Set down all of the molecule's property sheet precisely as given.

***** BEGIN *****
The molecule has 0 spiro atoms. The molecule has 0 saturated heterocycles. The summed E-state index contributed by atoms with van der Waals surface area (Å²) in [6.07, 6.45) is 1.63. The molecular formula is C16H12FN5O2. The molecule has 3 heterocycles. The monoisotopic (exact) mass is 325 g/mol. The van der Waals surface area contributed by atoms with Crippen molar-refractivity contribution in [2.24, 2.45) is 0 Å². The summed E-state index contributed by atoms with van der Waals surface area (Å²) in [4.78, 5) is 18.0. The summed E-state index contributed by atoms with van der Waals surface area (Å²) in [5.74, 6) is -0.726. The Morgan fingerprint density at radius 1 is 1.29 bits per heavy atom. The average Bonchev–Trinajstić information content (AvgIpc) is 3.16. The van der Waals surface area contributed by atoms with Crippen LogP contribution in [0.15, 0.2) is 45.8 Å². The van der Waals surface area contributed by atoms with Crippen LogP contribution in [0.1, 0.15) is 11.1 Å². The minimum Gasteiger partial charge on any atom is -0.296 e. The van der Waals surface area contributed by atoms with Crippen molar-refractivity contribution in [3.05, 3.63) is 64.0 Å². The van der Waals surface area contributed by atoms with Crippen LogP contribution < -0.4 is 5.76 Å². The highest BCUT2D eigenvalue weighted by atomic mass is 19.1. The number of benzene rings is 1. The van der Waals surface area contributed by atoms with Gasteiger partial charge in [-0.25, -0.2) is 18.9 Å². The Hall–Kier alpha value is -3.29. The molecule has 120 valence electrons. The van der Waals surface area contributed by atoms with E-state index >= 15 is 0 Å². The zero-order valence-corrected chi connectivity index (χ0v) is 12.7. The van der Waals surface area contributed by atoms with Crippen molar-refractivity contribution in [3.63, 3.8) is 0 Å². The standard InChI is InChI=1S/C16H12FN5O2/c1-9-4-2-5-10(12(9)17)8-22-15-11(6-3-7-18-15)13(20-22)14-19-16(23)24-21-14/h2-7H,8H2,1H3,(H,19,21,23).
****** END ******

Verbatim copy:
The molecule has 0 spiro atoms. The molecule has 0 saturated heterocycles. The summed E-state index contributed by atoms with van der Waals surface area (Å²) in [6.07, 6.45) is 1.63. The molecular formula is C16H12FN5O2. The molecule has 3 heterocycles. The monoisotopic (exact) mass is 325 g/mol. The van der Waals surface area contributed by atoms with Crippen molar-refractivity contribution in [2.24, 2.45) is 0 Å². The summed E-state index contributed by atoms with van der Waals surface area (Å²) in [4.78, 5) is 18.0. The summed E-state index contributed by atoms with van der Waals surface area (Å²) in [5.74, 6) is -0.726. The Morgan fingerprint density at radius 1 is 1.29 bits per heavy atom. The average Bonchev–Trinajstić information content (AvgIpc) is 3.16. The van der Waals surface area contributed by atoms with Crippen LogP contribution in [0.15, 0.2) is 45.8 Å². The van der Waals surface area contributed by atoms with Crippen LogP contribution in [0.1, 0.15) is 11.1 Å². The minimum Gasteiger partial charge on any atom is -0.296 e. The van der Waals surface area contributed by atoms with Crippen molar-refractivity contribution in [3.05, 3.63) is 64.0 Å². The van der Waals surface area contributed by atoms with Crippen LogP contribution < -0.4 is 5.76 Å². The highest BCUT2D eigenvalue weighted by atomic mass is 19.1. The number of benzene rings is 1. The van der Waals surface area contributed by atoms with Gasteiger partial charge in [-0.25, -0.2) is 18.9 Å². The Hall–Kier alpha value is -3.29. The molecule has 120 valence electrons. The van der Waals surface area contributed by atoms with E-state index >= 15 is 0 Å². The zero-order valence-corrected chi connectivity index (χ0v) is 12.7. The van der Waals surface area contributed by atoms with Crippen molar-refractivity contribution in [3.63, 3.8) is 0 Å². The standard InChI is InChI=1S/C16H12FN5O2/c1-9-4-2-5-10(12(9)17)8-22-15-11(6-3-7-18-15)13(20-22)14-19-16(23)24-21-14/h2-7H,8H2,1H3,(H,19,21,23).